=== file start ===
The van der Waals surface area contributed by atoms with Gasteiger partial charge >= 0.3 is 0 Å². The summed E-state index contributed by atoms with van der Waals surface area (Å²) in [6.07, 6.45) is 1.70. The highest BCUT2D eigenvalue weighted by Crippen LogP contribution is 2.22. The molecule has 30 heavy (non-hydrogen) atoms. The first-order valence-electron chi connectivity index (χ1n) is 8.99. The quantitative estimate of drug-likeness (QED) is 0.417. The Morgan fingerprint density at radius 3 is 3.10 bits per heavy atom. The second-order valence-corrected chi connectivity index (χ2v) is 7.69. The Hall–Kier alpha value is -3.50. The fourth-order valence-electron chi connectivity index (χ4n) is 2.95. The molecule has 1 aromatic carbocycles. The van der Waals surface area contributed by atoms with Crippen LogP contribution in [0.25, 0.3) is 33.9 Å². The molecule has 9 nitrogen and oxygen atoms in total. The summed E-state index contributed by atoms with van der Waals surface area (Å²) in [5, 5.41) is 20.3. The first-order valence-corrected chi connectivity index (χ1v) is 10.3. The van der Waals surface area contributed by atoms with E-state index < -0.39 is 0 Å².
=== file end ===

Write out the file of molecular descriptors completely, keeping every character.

The van der Waals surface area contributed by atoms with Gasteiger partial charge >= 0.3 is 0 Å². The summed E-state index contributed by atoms with van der Waals surface area (Å²) in [6.07, 6.45) is 1.70. The highest BCUT2D eigenvalue weighted by Crippen LogP contribution is 2.22. The molecule has 30 heavy (non-hydrogen) atoms. The first-order valence-electron chi connectivity index (χ1n) is 8.99. The quantitative estimate of drug-likeness (QED) is 0.417. The Morgan fingerprint density at radius 3 is 3.10 bits per heavy atom. The second-order valence-corrected chi connectivity index (χ2v) is 7.69. The Hall–Kier alpha value is -3.50. The fourth-order valence-electron chi connectivity index (χ4n) is 2.95. The molecule has 1 aromatic carbocycles. The van der Waals surface area contributed by atoms with Crippen LogP contribution in [0.25, 0.3) is 33.9 Å². The molecule has 9 nitrogen and oxygen atoms in total. The summed E-state index contributed by atoms with van der Waals surface area (Å²) in [5, 5.41) is 20.3. The first-order valence-corrected chi connectivity index (χ1v) is 10.3. The van der Waals surface area contributed by atoms with E-state index < -0.39 is 0 Å².